The counter-argument is that 10 years ago you would have had to physically go to a record shop or find a certain person who owned the record, and, by doing that, engage yourself in cultures and communities that you might not necessarily have otherwise encountered.

T: Probably, but I guess that’s just the way that we’re learning to connect to different cultures now. Here’s a great example: I studied a lot of minimal classical music when I was younger, like Steve Reich and people like that. Reich had to physically go to Ghana and sit there for three months with an old tape machine and these master drummers, and he would listen to them drum, he would record them drumming and then he would go back to his room and he would sit there painstakingly notating everything and trying to understand, in a Western way, how these African musicians were doing what they did. And I think obviously that experience is going to be more vivid and lucid.

J: You get this thing where today, it’s like ADHD, the speed that we obtain visual content on our devices — swipe, swipe, swipe, swipe — there’s so much content available, it’s not valued. And that’s what T is saying about Reich — if you put that much time and effort into something, you enter a lasting, binding contract with it.

It’s your first time over here in Japan — did you get a chance to check out Tokyo?

T: Yeah we went out last night, got caught in the thunderstorm, which was amazing actually — I wouldn’t want to see it any other way.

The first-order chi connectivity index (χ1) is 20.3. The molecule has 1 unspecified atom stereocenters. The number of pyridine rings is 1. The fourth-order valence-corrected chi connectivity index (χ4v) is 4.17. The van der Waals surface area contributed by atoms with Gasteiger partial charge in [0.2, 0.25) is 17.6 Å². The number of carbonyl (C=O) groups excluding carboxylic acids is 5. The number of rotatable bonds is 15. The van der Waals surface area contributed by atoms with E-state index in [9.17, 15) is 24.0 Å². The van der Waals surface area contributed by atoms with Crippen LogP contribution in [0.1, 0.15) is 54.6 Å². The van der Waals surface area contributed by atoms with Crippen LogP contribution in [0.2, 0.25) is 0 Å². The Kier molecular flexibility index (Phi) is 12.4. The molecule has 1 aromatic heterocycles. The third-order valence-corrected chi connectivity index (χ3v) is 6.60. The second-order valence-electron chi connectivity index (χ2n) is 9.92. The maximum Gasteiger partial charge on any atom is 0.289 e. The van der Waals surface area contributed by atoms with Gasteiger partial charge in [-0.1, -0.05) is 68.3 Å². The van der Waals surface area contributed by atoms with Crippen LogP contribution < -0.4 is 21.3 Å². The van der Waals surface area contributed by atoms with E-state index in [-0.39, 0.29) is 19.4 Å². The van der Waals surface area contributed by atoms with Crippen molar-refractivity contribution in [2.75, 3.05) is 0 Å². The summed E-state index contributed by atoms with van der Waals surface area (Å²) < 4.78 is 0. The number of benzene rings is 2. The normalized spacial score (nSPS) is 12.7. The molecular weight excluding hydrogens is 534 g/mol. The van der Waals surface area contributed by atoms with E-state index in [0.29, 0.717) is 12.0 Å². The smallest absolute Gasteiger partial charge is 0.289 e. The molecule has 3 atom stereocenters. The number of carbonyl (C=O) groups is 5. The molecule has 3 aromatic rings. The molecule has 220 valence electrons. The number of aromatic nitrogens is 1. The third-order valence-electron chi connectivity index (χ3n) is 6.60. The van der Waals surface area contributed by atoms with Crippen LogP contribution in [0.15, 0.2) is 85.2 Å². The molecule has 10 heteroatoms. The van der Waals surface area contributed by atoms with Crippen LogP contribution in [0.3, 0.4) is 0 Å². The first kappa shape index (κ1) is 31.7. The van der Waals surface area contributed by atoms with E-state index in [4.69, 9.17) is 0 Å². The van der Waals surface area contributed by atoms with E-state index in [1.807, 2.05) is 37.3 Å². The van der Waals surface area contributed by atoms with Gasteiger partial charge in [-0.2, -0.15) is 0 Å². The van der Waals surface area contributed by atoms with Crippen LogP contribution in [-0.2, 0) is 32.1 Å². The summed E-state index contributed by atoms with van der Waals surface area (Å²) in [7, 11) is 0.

J: It was like “Blade Runner.” When we write music, we tend to imagine ourselves in places and locations and scenes, and funnily enough Japan is one of them — “Accelerate,” which is the second track on the record, for us is like a Japanese video game where you’re on a motorbike driving through tunnels at 250 mph, and you smash it into a wall and it’s game over and then you’re ready to go again — it’s that sort of vibrancy and crazy speed, and the Japanese feeling of everything being quite angular, quite manga.

Both culturally and musically, your style is quite hard to pinpoint geographically.

T: That’s because there are so many influences from all over the world in what we do and in our lives, whether it’s Afrobeat or classical music; it’s a massive collage of what we’ve digested culturally over the last 25 years of our lives.

J: It’s probably because we’ve struggled before, making music with “walls.” We’ve been friends for 14 years, it’s something you have to work at, we played music for 10 years before (Jungle) and it hasn’t been honest, and there are even tracks where we just cared too much, or we wanted to make a track that sounds like Gold Panda, but it’s just not honest. It sounds like a rip-off.

T: When you write songs that you think certain people want to hear, or certain kids will get into, that’s when you start making crap music. Fundamentally you’re not being honest to yourself, you’re not letting people into your heart or soul, you’re pushing them away.

J: You have to start with enjoyment, fun, laughter, happiness and then if you start with that then anything you make is going to be coming from an honest place.